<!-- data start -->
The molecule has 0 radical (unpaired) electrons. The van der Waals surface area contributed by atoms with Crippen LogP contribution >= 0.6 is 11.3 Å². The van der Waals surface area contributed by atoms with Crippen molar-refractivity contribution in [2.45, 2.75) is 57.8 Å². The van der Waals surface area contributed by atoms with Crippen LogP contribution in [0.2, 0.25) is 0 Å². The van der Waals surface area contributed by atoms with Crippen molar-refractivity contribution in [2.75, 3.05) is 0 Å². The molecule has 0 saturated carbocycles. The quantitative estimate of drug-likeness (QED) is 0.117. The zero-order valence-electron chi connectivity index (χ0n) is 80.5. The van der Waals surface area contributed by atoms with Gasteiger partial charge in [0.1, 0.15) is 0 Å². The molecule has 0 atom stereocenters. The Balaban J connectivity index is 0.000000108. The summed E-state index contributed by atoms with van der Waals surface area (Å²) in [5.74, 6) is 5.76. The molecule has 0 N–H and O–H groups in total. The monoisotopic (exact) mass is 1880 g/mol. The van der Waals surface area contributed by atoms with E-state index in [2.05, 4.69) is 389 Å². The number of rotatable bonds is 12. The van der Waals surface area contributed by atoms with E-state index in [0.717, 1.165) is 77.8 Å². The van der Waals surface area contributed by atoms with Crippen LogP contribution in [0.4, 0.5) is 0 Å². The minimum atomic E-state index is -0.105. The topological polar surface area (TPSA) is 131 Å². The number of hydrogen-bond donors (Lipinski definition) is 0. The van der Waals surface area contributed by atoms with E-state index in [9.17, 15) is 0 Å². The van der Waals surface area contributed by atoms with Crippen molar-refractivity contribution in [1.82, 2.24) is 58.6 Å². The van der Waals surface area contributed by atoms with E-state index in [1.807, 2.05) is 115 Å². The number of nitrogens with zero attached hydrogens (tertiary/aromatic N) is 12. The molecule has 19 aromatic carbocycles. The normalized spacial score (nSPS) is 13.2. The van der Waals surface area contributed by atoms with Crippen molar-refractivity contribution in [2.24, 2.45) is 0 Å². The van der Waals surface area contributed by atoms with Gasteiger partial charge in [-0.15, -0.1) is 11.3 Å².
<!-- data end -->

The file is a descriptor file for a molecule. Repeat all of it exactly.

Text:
The molecule has 0 radical (unpaired) electrons. The van der Waals surface area contributed by atoms with Crippen LogP contribution >= 0.6 is 11.3 Å². The van der Waals surface area contributed by atoms with Crippen molar-refractivity contribution in [2.45, 2.75) is 57.8 Å². The van der Waals surface area contributed by atoms with Crippen LogP contribution in [0.2, 0.25) is 0 Å². The van der Waals surface area contributed by atoms with Crippen molar-refractivity contribution in [2.75, 3.05) is 0 Å². The molecule has 0 saturated carbocycles. The quantitative estimate of drug-likeness (QED) is 0.117. The zero-order valence-electron chi connectivity index (χ0n) is 80.5. The van der Waals surface area contributed by atoms with Gasteiger partial charge in [0.1, 0.15) is 0 Å². The molecule has 0 atom stereocenters. The Balaban J connectivity index is 0.000000108. The summed E-state index contributed by atoms with van der Waals surface area (Å²) in [5.74, 6) is 5.76. The molecule has 0 N–H and O–H groups in total. The monoisotopic (exact) mass is 1880 g/mol. The van der Waals surface area contributed by atoms with E-state index in [2.05, 4.69) is 389 Å². The number of rotatable bonds is 12. The van der Waals surface area contributed by atoms with E-state index in [0.717, 1.165) is 77.8 Å². The van der Waals surface area contributed by atoms with Crippen LogP contribution in [0.4, 0.5) is 0 Å². The minimum atomic E-state index is -0.105. The topological polar surface area (TPSA) is 131 Å². The number of hydrogen-bond donors (Lipinski definition) is 0. The van der Waals surface area contributed by atoms with E-state index in [9.17, 15) is 0 Å². The van der Waals surface area contributed by atoms with Crippen molar-refractivity contribution in [1.82, 2.24) is 58.6 Å². The van der Waals surface area contributed by atoms with E-state index in [1.807, 2.05) is 115 Å². The number of nitrogens with zero attached hydrogens (tertiary/aromatic N) is 12. The molecule has 19 aromatic carbocycles. The normalized spacial score (nSPS) is 13.2. The van der Waals surface area contributed by atoms with Crippen molar-refractivity contribution in [2.24, 2.45) is 0 Å². The van der Waals surface area contributed by atoms with Gasteiger partial charge in [-0.15, -0.1) is 11.3 Å².